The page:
See whether education advocates think Arizona Legislators’ bills are naughty or nice before the legislative session starts on Jan. 13, 2020.
House Concurrent Resolution 2001, sponsored by Rep. John Fillmore (R-Dist. 16), would repeal English-only instruction for English language learner students, require the Arizona State Board of Education to adopt and approve research-based models of Structured English Immersion language instruction as well as evidence- and research-based alternative instruction models for schools to use.
HCR 2001 would also let schools establish dual-language immersion programs for both native and nonnative English speakers, said Leigh Jensen, governmental relations associate for Arizona School Boards Association.
“The mandate that effectively bans bilingual instruction in Arizona removes a pretty significant array of instructional techniques that could benefit both English speakers and non-English speakers alike,” Kotterman said.
“We think that school district governing boards should make decisions about instructional strategies that will work for the students they have in their schools,” Kotterman said.
House Bill 2017, sponsored by Rep. Fillmore, would require K-12 students to recite the Pledge of Allegiance unless a parent requests the student be excused from it. The bill would also set aside a specific time each day for students to engage in quiet reflection and moral reasoning for at least a minute unless a parent requests the student be excused from that.
HB 2017 is similar to a Texas law that requires students to say the pledge unless their parent opts them out, Kotterman said.
“Arizona already has a requirement that schools set aside time every day to say the pledge,” Kotterman said. “This bill is unnecessary.”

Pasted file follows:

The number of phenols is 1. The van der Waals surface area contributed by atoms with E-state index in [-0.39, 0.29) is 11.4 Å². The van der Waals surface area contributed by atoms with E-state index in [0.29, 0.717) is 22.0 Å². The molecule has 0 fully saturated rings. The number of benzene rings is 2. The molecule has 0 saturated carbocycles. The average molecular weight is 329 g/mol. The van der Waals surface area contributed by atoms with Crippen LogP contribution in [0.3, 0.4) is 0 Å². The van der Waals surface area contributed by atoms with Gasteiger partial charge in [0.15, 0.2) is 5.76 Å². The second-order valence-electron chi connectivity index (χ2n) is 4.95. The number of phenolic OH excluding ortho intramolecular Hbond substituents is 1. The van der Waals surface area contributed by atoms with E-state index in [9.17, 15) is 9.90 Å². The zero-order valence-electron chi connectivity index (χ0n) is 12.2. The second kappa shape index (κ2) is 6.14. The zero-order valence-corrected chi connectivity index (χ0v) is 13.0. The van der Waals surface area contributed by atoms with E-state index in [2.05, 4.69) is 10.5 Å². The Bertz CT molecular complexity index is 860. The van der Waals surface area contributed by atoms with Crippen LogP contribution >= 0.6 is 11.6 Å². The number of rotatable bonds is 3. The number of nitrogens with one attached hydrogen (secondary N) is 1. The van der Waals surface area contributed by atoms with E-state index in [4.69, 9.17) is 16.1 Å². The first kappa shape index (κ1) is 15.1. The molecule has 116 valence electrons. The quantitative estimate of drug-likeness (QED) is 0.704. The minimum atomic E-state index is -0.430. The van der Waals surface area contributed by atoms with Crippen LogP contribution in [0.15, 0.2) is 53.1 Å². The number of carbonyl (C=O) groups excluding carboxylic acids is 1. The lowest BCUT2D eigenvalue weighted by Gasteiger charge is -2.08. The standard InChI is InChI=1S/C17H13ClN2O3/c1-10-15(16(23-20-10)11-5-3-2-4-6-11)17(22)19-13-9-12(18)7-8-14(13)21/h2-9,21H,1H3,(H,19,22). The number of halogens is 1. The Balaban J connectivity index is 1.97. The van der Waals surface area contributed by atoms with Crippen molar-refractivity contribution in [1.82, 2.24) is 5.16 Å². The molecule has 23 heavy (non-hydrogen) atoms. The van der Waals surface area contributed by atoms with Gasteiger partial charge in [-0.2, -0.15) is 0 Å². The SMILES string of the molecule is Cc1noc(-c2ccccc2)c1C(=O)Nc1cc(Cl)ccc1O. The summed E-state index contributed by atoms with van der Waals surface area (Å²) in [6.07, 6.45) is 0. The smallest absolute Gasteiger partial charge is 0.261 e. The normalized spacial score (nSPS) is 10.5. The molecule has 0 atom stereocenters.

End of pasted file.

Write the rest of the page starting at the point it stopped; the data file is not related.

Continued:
“If anything, it will just result in more litigation because the first time you get a district trying to force a student to say the pledge, because their parents don’t have a waiver on file, you just buy yourself a lawsuit, in our opinion,” Kotterman said.
There’s been discussion about adding poverty weight funding for schools, Jensen said.
“What we’re trying to look at in the Legislature is to create what they call opportunity or poverty weights to try to counterbalance that pay for performance, so that we can have some equity in districts,” said Rep. Dr. Gerae Peten (D-Dist. 4) at the Engaging Arizona in Advancing Every Student Succeeds Act presentation Dec. 16 in Phoenix.
“Right now, the rich get rich and the poor get poor, and there doesn’t seem to be any mechanism to stop that downward spiral, so we need to recognize poverty and create opportunities for those underserved, underprivileged students,” Dr. Peten said.
We’re not sure what form it’s going to take, Kotterman said.
“There’s been discussion about adding an amount of funding for students based on the percentages of students in your school on free- and reduced-lunch,” Kotterman said. “We don’t know exactly what the final numbers will be yet, but we support adding additional funding for students in poverty.”
“Overcoming the obstacles associated with poverty require a lot more attention and support for students,” Kotterman said. “It costs districts more to help those students succeed on a level that’s equal to their wealthier peers. We support adding that money.”
Any bill to include poverty weight funding will have in it some academic accountability, Kotterman said.
“The tendency is to want to tie new money in education to increased performance, but in this instance, we feel like we’re asking for money to help students who are behind to achieve at a baseline level and then hopefully go on to be more successful as their school career goes on,” Kotterman said.
House Bill 2016, sponsored by Rep. Fillmore, would provide teacher immunity from personal liability in evaluating, grading and disciplining any student in accordance with the law.
“We don’t see a need for this,” Kotterman said.
“A teacher generally is immune from liability for following the policies of the school district. If a teacher is acting in accordance with the policies the governing board has set forth, they don’t need additional liability. It’s the district’s liability,” Kotterman said.
“With regard to grading, there is a provision in place about the teacher being the final say for grading,” said Kotterman noting that student discipline is a district responsibility.
Legislators led by Senate Education Chair Sylvia Allen (R-Dist. 6), are working on a plan that would increase the decades-old special education funding formula so that it better matches the services schools are paying for, said House Education Chair Michelle Udall, (R-Dist. 25), during a Legislative Workshop held Nov. 15 in Mesa.